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Dividends of DevelopmentSecurities Markets in the History of U.S. Capitalism, 1866-1922$
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Mary A. O’Sullivan

Print publication date: 2016

Print ISBN-13: 9780199584444

Published to Oxford Scholarship Online: November 2016

DOI: 10.1093/acprof:oso/9780199584444.001.0001

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PRINTED FROM OXFORD SCHOLARSHIP ONLINE (oxford.universitypressscholarship.com). (c) Copyright Oxford University Press, 2020. All Rights Reserved. An individual user may print out a PDF of a single chapter of a monograph in OSO for personal use. date: 24 October 2020

From Undigested to Indigestible

From Undigested to Indigestible

US Industrials in the Panic of 1907

Chapter:
(p.189) 5 From Undigested to Indigestible
Source:
Dividends of Development
Author(s):

Mary A. O’Sullivan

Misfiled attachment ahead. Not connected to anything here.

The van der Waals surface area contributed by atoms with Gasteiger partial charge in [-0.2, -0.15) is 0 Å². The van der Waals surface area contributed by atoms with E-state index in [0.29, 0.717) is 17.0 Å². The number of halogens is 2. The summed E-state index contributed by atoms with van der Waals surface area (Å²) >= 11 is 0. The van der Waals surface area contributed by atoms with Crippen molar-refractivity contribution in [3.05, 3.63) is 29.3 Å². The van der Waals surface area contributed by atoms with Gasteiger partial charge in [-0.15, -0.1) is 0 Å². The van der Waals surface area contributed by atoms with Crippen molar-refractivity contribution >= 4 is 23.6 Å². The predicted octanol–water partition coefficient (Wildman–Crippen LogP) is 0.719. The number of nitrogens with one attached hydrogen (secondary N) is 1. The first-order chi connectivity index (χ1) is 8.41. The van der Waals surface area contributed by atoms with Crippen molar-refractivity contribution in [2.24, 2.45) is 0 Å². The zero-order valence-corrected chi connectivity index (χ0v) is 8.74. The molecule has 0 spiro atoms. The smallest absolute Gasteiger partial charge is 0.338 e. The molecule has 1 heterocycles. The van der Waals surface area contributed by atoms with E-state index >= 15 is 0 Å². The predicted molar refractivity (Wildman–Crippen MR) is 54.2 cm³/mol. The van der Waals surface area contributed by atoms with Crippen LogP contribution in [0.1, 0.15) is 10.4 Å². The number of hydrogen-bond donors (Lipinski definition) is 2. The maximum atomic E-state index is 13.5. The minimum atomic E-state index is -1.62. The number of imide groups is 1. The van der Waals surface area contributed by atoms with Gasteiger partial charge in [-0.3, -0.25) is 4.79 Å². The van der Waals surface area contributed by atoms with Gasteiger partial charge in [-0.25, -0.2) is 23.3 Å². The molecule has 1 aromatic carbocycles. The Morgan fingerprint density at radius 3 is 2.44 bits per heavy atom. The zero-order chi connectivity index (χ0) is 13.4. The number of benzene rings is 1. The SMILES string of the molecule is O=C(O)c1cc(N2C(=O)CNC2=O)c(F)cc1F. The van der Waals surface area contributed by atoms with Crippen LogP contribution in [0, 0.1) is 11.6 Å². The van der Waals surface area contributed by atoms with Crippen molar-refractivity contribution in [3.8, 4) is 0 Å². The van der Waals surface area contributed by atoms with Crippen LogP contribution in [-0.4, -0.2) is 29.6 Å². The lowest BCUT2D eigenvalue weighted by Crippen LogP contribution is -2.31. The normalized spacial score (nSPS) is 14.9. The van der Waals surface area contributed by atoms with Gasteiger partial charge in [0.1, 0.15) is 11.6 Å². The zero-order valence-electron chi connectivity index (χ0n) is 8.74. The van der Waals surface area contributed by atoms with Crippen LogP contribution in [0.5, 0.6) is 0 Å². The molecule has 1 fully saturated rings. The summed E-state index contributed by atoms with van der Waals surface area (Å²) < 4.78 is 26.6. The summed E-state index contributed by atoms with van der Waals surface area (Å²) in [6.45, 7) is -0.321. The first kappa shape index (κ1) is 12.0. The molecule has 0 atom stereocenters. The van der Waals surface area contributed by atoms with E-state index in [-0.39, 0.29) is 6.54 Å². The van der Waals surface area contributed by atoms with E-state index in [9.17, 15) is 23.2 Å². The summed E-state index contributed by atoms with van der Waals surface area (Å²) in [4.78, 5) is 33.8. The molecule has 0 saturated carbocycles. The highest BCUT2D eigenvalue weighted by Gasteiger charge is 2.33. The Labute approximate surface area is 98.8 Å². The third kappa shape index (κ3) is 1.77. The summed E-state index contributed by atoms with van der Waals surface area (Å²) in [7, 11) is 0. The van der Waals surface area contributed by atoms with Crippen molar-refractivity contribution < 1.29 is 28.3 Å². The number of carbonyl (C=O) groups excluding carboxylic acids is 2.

Publisher:
Oxford University Press
DOI:10.1093/acprof:oso/9780199584444.003.0006

The narrowness and thinness of markets for many industrial securities proved to be a major factor in the unfolding of the panic of 1907. Collateral loans from deposit-taking institutions, often allocated to powerful insiders, played an important role in sustaining trading in industrial securities leading up to the panic. The chain of credit that such loans supported assumed a degree of liquidity that did not exist for most industrial securities, even prior to the crisis. And the dangerous implications of building a mountain of credit on such insecure foundations were revealed at each step in the transmission of the panic of 1907 from a copper corner to a systemic financial crisis. As a result, the tight link that the call market maintained between the nation’s deposit-taking institutions and the securities markets became an important focus of concern in the major debate on financial and monetary reform that followed the panic.

Keywords:   copper, panic of 1907, trust companies, call market, industrial securities

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